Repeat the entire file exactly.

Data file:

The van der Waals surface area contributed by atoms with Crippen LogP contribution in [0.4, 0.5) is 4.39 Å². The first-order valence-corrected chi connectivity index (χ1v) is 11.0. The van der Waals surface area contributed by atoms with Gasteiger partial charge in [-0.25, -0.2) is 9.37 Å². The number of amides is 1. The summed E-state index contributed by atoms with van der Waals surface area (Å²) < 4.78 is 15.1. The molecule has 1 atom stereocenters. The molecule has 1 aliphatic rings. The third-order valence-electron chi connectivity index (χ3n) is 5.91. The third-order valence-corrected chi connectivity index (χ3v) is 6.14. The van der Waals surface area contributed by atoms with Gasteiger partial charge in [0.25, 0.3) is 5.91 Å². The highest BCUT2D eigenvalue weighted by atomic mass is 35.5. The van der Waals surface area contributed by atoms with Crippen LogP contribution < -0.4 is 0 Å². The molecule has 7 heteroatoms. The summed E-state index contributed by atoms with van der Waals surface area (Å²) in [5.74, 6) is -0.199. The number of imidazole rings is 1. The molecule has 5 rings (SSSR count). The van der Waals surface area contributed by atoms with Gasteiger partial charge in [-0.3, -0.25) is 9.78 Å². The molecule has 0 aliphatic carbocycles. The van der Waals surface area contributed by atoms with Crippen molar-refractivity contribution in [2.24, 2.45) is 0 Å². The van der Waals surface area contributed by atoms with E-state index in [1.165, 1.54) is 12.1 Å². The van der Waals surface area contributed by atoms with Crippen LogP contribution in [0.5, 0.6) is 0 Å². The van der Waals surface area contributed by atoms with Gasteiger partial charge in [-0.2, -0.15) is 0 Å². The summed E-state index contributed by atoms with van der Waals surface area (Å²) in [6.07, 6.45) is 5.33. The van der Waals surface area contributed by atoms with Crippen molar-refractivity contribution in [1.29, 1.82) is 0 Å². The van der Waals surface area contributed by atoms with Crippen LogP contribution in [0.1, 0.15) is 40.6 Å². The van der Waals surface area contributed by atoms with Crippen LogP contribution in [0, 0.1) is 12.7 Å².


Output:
The van der Waals surface area contributed by atoms with Crippen LogP contribution in [0.4, 0.5) is 4.39 Å². The first-order valence-corrected chi connectivity index (χ1v) is 11.0. The van der Waals surface area contributed by atoms with Gasteiger partial charge in [-0.25, -0.2) is 9.37 Å². The number of amides is 1. The summed E-state index contributed by atoms with van der Waals surface area (Å²) < 4.78 is 15.1. The molecule has 1 atom stereocenters. The molecule has 1 aliphatic rings. The third-order valence-electron chi connectivity index (χ3n) is 5.91. The third-order valence-corrected chi connectivity index (χ3v) is 6.14. The van der Waals surface area contributed by atoms with Gasteiger partial charge in [0.25, 0.3) is 5.91 Å². The highest BCUT2D eigenvalue weighted by atomic mass is 35.5. The van der Waals surface area contributed by atoms with Crippen LogP contribution < -0.4 is 0 Å². The molecule has 7 heteroatoms. The summed E-state index contributed by atoms with van der Waals surface area (Å²) in [5.74, 6) is -0.199. The number of imidazole rings is 1. The molecule has 5 rings (SSSR count). The van der Waals surface area contributed by atoms with Gasteiger partial charge in [-0.3, -0.25) is 9.78 Å². The molecule has 0 aliphatic carbocycles. The van der Waals surface area contributed by atoms with Crippen molar-refractivity contribution in [2.24, 2.45) is 0 Å². The van der Waals surface area contributed by atoms with E-state index in [1.165, 1.54) is 12.1 Å². The van der Waals surface area contributed by atoms with Crippen LogP contribution in [0.5, 0.6) is 0 Å². The van der Waals surface area contributed by atoms with Gasteiger partial charge in [-0.2, -0.15) is 0 Å². The summed E-state index contributed by atoms with van der Waals surface area (Å²) in [6.07, 6.45) is 5.33. The van der Waals surface area contributed by atoms with Crippen molar-refractivity contribution in [1.29, 1.82) is 0 Å². The van der Waals surface area contributed by atoms with Crippen LogP contribution in [0.1, 0.15) is 40.6 Å². The van der Waals surface area contributed by atoms with Crippen LogP contribution in [0, 0.1) is 12.7 Å².